Review: Jack Roberts – The Romance, The Row, and The Wreck
Published on June 27th, 2012 | Jonny Abrams
Rocksucker enjoyed this entertaining interview with Liverpool songwriter Jack Roberts before he and his band’s awe-inspiring, stopped-’em-in-their-tracks performance at central London venue The Social in February, and they mesmerised all over again at their album launch party show at Islington’s The Old Queens Head last week (with support from the excellent and no little eccentric Vio Mire, it must be said.)
Now, finally, onto the album itself. Does it live up to the thrillingly guttural live performances? Well, despite a lighter, less Waits-ian vocal delivery, the answer is a resounding yes. Roberts’s grizzled, earthy and soulful tones are complemented to quite wonderful effect by Dan Murphy’s tinkling ivories and Hayden John’s violin weaving sweetly around it. All of this is evidenced straight from the off on powerfully direct, Celtic folk-esque opener “Sleepwalking”, before the loungey jazz piano, finger-clicks, satisfying mic-stand bass plinks (yes, you read that correctly) and whispered titular refrain of “Da-Dee-Da-Dum” creates a blissed-out platform for Roberts’s compellingly delivered lyrics such “Running away from home / With no sense of danger / Lots of temptations / Talking to strangers / And your head and your heart just won’t agree”. Oh, and dig that lovely, tender intonation of the words “another problem”. So far so great, then.
After the soft, shimmering beauty of “Fall for You” and simple-yet-darned-effective, Lennon-esque piano of “Driving Away” (the latter of which declares “if looks could kill, we could do some damage”), “February the Twenty-Fifth” dwells in a beautiful spot of shade with sultry saxophone interjections, barely-even-there church organ and memorable lines like “You look in the mirror / There’s no-one looking back”, while “The Mermaids” whittles an ominous-bordering-on-malevolent wilderness out of syncopated bass twiddles, a shuffling ‘n’ clacking beat and some kind of weird, intermittent scratching – it really is tremendous stuff, and features one of this LP’s few concessions to vocal harmonies.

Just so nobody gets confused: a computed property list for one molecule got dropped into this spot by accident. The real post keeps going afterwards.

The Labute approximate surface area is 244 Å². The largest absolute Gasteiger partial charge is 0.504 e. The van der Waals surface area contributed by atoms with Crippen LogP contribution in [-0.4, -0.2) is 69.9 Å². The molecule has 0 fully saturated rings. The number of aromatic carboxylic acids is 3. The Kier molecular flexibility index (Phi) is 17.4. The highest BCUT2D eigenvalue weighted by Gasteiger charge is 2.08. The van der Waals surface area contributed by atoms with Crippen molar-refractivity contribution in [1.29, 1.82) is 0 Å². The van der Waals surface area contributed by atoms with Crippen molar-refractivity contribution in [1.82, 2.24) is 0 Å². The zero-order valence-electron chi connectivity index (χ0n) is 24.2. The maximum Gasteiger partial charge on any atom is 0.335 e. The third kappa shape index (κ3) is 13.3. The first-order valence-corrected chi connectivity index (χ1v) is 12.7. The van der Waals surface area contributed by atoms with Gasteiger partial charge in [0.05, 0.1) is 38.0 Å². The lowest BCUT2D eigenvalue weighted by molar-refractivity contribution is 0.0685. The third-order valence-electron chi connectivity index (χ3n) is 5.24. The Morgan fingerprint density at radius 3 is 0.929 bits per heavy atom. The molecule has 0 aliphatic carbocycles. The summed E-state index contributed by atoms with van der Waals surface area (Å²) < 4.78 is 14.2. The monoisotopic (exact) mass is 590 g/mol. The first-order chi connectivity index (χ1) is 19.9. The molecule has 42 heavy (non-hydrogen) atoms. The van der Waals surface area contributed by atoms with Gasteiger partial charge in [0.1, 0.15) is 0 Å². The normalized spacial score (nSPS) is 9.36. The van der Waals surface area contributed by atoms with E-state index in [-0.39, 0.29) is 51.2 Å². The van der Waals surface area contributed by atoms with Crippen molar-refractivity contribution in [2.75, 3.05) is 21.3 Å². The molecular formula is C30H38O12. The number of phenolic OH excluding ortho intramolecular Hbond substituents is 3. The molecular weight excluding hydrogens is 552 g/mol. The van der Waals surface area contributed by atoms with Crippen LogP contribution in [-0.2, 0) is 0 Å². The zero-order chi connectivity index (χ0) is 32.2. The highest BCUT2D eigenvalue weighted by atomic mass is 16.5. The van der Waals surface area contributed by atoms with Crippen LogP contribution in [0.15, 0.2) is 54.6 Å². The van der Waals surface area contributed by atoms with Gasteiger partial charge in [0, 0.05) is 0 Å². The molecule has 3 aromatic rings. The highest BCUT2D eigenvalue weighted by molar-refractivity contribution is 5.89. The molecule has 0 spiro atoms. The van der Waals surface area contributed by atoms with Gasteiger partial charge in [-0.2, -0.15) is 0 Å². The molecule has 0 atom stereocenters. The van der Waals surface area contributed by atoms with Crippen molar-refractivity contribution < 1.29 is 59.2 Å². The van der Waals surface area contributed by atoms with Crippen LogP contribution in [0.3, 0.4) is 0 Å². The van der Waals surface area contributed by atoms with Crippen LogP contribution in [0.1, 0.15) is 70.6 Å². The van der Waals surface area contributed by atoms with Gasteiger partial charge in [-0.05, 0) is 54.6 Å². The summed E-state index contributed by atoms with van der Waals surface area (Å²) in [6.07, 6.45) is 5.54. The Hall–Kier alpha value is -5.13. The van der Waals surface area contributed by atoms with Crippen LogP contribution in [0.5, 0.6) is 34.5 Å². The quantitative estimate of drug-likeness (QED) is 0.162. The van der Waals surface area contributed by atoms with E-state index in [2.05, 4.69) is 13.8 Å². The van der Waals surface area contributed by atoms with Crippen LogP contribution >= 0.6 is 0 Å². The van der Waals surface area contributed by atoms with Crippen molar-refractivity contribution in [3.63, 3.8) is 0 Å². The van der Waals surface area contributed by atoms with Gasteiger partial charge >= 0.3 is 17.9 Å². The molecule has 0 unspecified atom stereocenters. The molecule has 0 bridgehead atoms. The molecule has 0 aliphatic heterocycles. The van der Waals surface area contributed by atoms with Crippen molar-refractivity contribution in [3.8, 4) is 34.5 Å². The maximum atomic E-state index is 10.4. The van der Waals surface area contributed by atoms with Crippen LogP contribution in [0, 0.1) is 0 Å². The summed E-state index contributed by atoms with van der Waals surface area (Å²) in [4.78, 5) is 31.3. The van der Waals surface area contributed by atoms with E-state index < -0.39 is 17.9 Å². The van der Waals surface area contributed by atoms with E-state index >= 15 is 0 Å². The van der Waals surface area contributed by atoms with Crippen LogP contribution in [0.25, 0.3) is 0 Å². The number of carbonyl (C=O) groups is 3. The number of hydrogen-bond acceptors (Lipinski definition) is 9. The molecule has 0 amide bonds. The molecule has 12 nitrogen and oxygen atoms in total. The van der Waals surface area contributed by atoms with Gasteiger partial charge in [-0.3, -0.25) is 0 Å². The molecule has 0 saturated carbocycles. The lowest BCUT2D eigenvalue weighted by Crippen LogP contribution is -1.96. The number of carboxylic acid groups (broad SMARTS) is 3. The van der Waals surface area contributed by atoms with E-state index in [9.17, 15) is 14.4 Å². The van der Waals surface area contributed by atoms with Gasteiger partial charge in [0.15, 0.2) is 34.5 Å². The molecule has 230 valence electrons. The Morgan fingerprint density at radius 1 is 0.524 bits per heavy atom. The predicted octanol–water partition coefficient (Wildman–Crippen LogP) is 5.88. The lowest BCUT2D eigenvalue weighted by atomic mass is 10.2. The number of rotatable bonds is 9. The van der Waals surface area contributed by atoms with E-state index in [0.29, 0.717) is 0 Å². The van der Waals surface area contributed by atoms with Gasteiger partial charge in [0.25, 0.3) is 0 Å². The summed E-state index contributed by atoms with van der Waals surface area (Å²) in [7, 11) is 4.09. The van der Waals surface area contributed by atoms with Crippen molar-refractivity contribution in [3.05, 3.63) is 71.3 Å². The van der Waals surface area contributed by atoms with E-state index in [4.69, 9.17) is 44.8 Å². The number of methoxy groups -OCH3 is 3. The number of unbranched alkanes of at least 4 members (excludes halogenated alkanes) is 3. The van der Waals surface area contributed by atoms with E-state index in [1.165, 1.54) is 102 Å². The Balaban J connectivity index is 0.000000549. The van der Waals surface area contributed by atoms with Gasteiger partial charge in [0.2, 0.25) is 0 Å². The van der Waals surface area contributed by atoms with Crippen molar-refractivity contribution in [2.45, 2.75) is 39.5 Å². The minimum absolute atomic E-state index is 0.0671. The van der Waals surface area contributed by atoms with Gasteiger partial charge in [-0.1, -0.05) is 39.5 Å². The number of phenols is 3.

“If” is downcast but in more of a soulful way, arriving like the calm after the storm of “Mermaids” with a nifty harmonica/violin showdown, paving the way for the curiously triumphant “You’ll Be Sorry When I’m Dead” to steal the show with Roberts’s wonderfully restrained speak-singing of “The Devil was in Bernie’s with a smile like the sphinx / He had some woman with him who was buying all his drinks / He handed me a bottle and then he called out ‘time’ / I said, ‘Keep your one-way ticket and your one-track mind’, the whole thing registering like a gusto-inducing cross between “Sympathy for the Devil” and Kevin Ayers’ “Stranger in Blue Suede Shoes”.
We then have the paranoid, discordant “The Lights Are Going Out” before the soft shuffle of “Skin Deep” makes further use of Murphy’s splendid “Sympathy for the Devil”/”Loaded”-by-Primal-Scream piano under such contrarian ruminations as “Looking for a breakdown / Laughing all the way”, and finally the sinister single “Heart Attack” brings the curtain down with a grizzly baritone evoking fear over strange/ominous/strangely ominous instrumentation and another simple-yet-effective repeated utterance of the title as a chorus. “They see in the dark / They know where you are / There’s no escape” – you’d be afraid, but you’ll be too busy enjoying the trumpet and pirate-y “Yo ho ho!”-ing.
It’s taken just shy of twenty years for Jack Roberts to issue a follow-up to his Sony-issued debut Longer on a Message, but Rocksucker is delighted to announce that it’s been worth the wait. The Romance, The Row, and The Wreck is a beautifully measured, delightfully idiosyncratic and soothingly soulful record, and we can only hope that the world takes notice.
Rocksucker says: Four and a Half Quails out of Five!